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 Updated April 10, 2020

Defense Primer: Military Use of the Electromagnetic Spectrum

Since the introduction of the two-way radio in the early 1900s, militaries have been interested in the electromagnetic spectrum (“the spectrum”). The proliferation of spectrum-dependent systems in all military domains—air, land, sea, space, and cyberspace—along with Department of Defense (DOD) concepts, such as net-centric warfare and multidomain battle, increases the military’s dependence on the spectrum.

What Is the Spectrum?

The electromagnetic spectrum is a series of frequencies ranging from radio waves to microwaves, visible light, X- rays, and gamma rays. As the wavelength of the electromagnetic radiation shortens, the waves have a higher frequency—how quickly electromagnetic waves follow each other—and therefore more energy.

Figure 1. The Electromagnetic Spectrum

Source: emspectrum1.html.

Different parts of the spectrum serve different military purposes. Radio transmissions have relatively low data rates—particularly in the very low frequency range. However, they are able to travel long distances and pass through solid objects like buildings and trees, and are often used for communications equipment. Microwaves have higher throughput—data upload and download rates—than radio waves and therefore are able to transmit more data, but are more limited in range and can be disrupted by solid objects. Hence, microwaves are often used for radars and satellite communications. Infrared waves, which emit energy, can be used for intelligence and targeting data because they are closely associated with heat sources. X- rays are routinely used for aircraft maintenance to identify cracks in airframes. Finally, gamma rays are high-energy radiation and help identify potential nuclear events. The following discussion focuses on the DOD’s use of the radio wave, microwave, and infrared aspects of the spectrum.

Applications of the Spectrum

The military uses the entire spectrum to support intelligence and military operations. These applications range from using very low frequency radio waves to communicate with submarines underwater, to microwaves as a continuous datalink between aircraft, and to lasers in the infrared and ultraviolet ends of the spectrum to dazzle satellite sensors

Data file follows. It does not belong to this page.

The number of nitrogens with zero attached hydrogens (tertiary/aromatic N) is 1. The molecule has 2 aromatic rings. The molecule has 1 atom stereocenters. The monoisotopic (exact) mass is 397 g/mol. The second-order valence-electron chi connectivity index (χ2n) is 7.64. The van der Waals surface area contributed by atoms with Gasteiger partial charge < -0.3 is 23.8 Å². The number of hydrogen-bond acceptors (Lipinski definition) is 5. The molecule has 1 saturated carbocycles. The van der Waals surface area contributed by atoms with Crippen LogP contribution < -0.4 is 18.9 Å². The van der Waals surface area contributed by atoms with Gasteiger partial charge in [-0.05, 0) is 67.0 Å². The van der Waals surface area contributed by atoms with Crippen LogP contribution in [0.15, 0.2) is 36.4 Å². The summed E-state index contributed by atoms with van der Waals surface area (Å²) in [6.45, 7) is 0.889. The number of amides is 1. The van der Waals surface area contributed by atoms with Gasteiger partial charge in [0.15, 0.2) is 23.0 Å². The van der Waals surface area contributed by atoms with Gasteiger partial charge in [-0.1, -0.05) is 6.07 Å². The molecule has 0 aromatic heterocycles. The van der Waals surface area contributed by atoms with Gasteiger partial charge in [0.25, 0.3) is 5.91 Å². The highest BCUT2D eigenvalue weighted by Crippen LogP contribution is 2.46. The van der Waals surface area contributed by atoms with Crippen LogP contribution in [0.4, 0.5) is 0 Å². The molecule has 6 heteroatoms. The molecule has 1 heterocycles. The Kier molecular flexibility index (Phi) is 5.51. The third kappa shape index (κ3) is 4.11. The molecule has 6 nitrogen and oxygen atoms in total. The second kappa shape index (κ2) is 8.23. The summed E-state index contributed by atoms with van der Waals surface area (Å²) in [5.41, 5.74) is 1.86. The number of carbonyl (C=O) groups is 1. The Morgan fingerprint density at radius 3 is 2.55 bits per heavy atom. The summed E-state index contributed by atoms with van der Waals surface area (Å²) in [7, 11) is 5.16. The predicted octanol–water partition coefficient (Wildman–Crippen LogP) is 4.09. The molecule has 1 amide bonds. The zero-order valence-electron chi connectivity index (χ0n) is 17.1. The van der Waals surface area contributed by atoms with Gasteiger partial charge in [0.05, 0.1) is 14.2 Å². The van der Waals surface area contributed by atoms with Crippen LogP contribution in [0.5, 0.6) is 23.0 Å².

and destroy drones. The majority of military communications capabilities use radio waves, microwaves, and infrared frequencies. Nearly every modern weapons system—airplanes, satellites, tanks, ships, and radios— depends on the spectrum to function. These applications can be combined to provide an overall military capability, such as command and control or electronic warfare. The following discussion provides a few examples of spectrum applications.


Military commanders have become accustomed to communicating with their forces near-instantaneously. Communication includes a range of options from low bandwidth options, such as transferring small strings of text, to high data-intensive applications, such as full motion video and video teleconferencing. Radio frequencies are the primary mechanism to transmit this data. These systems can be located terrestrially (either with ground forces or on ships), in the air, or in space (i.e., on satellites). In general, communications systems use radio and microwave frequencies; however, emerging communications technologies use lasers—transmitting light, instead of radio waves, between antennas.

Radios use different frequencies depending on the range and amount of data they are required to transmit. Ground- based radios are typically used at short ranges, limited by the line of sight. These short ranges span no more than 50 miles. In general, militaries use satellites to communicate over longer distances.

Situational Awareness

Another application of the spectrum is using radio or microwave frequencies to develop a picture of the battle space by providing the location of friendly and enemy forces. The most common application is radar, however recently light detection and ranging (LIDAR) systems are also used. Both technologies send out a signal that is then reflected back to sensors to determine the distance, speed, and potentially altitude of an object. Radars operate on different radio and microwave frequencies, depending on their purpose. Lower-band frequencies provide a larger picture of the battle space, although, due to the amount of clutter or radar return (how much radio signal is returned to the radar), these systems are not able to provide target- quality pictures. Higher-band frequencies provide target- quality pictures, yet lack the same effective range. Radar and LIDAR systems are commonly associated with air defense, military aviation, artillery, and space systems.

Signals intelligence (SIGINT) systems primarily collect spectrum emissions. These passive systems—that is, they do not emit their own signal—can listen to radio and radar

frequencies and observe heat signatures of personnel, missiles, aircraft, artillery, and vehicles.

Other Applications

Militaries use the spectrum to target and potentially attack adversaries. Missiles in general, and anti-air munitions in particular, use either infrared or radar for terminal guidance (i.e., guiding a missile once it has been launched) to targets. Electronic jammers are used to deny an adversary access to the spectrum. These jammers are primarily used in the radio wave and microwave frequencies (and sometimes paired together), thereby preventing communications (both terrestrially and space-based) as well as radar coverage. Militaries have also begun using lasers to disable intelligence collection sensors, provide a potential kinetic kill against small unmanned aerial systems (aka “drones”), and communicate with satellites.